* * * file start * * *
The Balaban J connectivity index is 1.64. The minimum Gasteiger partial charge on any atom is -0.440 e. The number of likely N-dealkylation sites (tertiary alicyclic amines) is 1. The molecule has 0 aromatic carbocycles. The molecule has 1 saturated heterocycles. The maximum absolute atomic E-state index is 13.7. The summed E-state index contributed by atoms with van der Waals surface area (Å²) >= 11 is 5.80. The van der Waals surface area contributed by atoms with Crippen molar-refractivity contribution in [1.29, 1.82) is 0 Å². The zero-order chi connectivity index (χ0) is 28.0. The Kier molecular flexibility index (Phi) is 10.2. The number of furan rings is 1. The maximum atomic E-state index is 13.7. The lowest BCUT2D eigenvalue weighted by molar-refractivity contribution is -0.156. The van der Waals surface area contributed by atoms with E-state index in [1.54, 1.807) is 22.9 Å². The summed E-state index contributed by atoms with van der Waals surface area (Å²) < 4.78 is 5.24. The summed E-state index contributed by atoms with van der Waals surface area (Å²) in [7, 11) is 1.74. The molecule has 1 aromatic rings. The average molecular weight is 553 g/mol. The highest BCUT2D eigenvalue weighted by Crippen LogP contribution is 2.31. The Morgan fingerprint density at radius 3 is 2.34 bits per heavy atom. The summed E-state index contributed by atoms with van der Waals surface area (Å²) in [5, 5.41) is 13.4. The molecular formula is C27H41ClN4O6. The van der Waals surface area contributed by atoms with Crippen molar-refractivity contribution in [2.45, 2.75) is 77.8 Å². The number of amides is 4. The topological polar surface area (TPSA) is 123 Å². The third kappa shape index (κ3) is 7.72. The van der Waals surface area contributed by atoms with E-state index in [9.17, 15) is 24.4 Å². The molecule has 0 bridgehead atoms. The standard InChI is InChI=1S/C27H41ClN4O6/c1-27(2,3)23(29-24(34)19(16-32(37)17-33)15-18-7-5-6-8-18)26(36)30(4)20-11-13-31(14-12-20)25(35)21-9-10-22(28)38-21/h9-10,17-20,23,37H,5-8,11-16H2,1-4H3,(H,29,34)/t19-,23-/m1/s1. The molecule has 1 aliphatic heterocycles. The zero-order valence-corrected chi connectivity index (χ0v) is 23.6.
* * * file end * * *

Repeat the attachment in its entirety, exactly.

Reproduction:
The Balaban J connectivity index is 1.64. The minimum Gasteiger partial charge on any atom is -0.440 e. The number of likely N-dealkylation sites (tertiary alicyclic amines) is 1. The molecule has 0 aromatic carbocycles. The molecule has 1 saturated heterocycles. The maximum absolute atomic E-state index is 13.7. The summed E-state index contributed by atoms with van der Waals surface area (Å²) >= 11 is 5.80. The van der Waals surface area contributed by atoms with Crippen molar-refractivity contribution in [1.29, 1.82) is 0 Å². The zero-order chi connectivity index (χ0) is 28.0. The Kier molecular flexibility index (Phi) is 10.2. The number of furan rings is 1. The maximum atomic E-state index is 13.7. The lowest BCUT2D eigenvalue weighted by molar-refractivity contribution is -0.156. The van der Waals surface area contributed by atoms with E-state index in [1.54, 1.807) is 22.9 Å². The summed E-state index contributed by atoms with van der Waals surface area (Å²) < 4.78 is 5.24. The summed E-state index contributed by atoms with van der Waals surface area (Å²) in [7, 11) is 1.74. The molecule has 1 aromatic rings. The average molecular weight is 553 g/mol. The highest BCUT2D eigenvalue weighted by Crippen LogP contribution is 2.31. The Morgan fingerprint density at radius 3 is 2.34 bits per heavy atom. The summed E-state index contributed by atoms with van der Waals surface area (Å²) in [5, 5.41) is 13.4. The molecular formula is C27H41ClN4O6. The van der Waals surface area contributed by atoms with Crippen molar-refractivity contribution in [2.45, 2.75) is 77.8 Å². The number of amides is 4. The topological polar surface area (TPSA) is 123 Å². The third kappa shape index (κ3) is 7.72. The van der Waals surface area contributed by atoms with E-state index in [9.17, 15) is 24.4 Å². The molecule has 0 bridgehead atoms. The standard InChI is InChI=1S/C27H41ClN4O6/c1-27(2,3)23(29-24(34)19(16-32(37)17-33)15-18-7-5-6-8-18)26(36)30(4)20-11-13-31(14-12-20)25(35)21-9-10-22(28)38-21/h9-10,17-20,23,37H,5-8,11-16H2,1-4H3,(H,29,34)/t19-,23-/m1/s1. The molecule has 1 aliphatic heterocycles. The zero-order valence-corrected chi connectivity index (χ0v) is 23.6.